ECHR rules on mistreatment of a girl seeking an abortion

The European Court of Human Rights has ruled that Poland’s treatment of a 14-year-old girl following her attempt to obtain an abortion violated the European Convention on Human Rights (ECHR) in four respects. The girl had sought a termination after she fell pregnant as a result of rape. The court held that the State had violated the girl’s right to private and family life in preventing her from obtaining an abortion to which she was legally entitled, and also in disclosing confidential medical information to the press and members of the public. The State also violated article 5 of the Convention by detaining the applicant for reasons not permitted under Convention. It appeared from the facts that detention had been used to prevent the girl from obtaining an abortion, which is not a permissible basis for depriving a person of their liberty under the ECHR.

Finally, the treatment suffered by the girl amounted to inhuman or degrading treatment, in that she was placed under pressure from doctors not to have an abortion, obliged to discuss the matter with a priest regardless of her wishes, and her mother was required to sign a declaration that her daughter might die if she underwent an abortion, despite the absence of a cogent medical justification for the declaration. Both the mother and daughter were subjected to harassment at the hands of the media and anti-abortion activists, against which the State failed to provide protection. The instigation of a criminal investigation into the child on suspicion of engaging in sexual intercourse with a minor under the age of 15 was also initiated, though later dropped.

Meanwhile, in the United States, Montana has approved a referendum that would require doctors to inform the parents if their children have scheduled an abortion. Though the duty is not mandatory in emergency situations, and notice can be waived by the parents or in sealed court proceedings, where these requirements are not met, the law would allow for criminal and civil liability for the performing physician.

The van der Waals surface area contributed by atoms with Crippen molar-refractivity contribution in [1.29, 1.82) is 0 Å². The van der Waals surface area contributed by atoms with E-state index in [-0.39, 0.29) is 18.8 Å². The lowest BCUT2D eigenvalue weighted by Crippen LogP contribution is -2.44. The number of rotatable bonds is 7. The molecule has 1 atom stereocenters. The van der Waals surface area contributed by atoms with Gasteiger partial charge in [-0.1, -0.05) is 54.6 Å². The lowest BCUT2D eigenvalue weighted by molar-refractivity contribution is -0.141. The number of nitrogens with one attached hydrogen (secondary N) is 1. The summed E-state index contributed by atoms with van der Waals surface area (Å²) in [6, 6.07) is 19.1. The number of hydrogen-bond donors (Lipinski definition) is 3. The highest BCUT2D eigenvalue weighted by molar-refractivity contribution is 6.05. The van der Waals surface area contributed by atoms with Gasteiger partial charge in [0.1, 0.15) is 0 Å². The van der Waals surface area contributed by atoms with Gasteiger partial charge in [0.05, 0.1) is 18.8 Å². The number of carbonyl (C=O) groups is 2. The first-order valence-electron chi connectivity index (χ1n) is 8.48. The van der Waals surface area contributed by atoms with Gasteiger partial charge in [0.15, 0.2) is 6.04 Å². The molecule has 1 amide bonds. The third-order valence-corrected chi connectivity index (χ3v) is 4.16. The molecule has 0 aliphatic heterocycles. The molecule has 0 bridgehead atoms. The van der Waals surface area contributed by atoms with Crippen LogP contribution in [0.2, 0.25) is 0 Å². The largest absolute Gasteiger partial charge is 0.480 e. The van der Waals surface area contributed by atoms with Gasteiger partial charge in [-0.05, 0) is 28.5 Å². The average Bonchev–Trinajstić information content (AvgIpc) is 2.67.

Ireland adopts constitutional child rights provisions

Following a referendum in Ireland, children’s rights provisions will be incorporated into the Irish Constitution for the first time. Included in the amendment is a duty to pass laws to make adoption available to all children, the provision of the best interests of the child as paramount, the inclusion of the right for children to have their views heard in certain judicial proceedings and a change to the threshold for State intervention in the family where the welfare of the child is affected.

The changes have generally been recognised as modest, but commentators have noted the potential to litigate to further the protection of children’s rights based on the new provisions. The new article 42A.1 “recognises and affirms the natural and imprescriptible rights of all children” and requires the State to “as far as practicable, by it laws protect and vindicate those rights”, language that reflects the existing personal rights provisions. The provision could change the relationship between the State and children, by recognising children as rights holders and requiring the State to protect those rights rather than placing these rights within the confines of the family.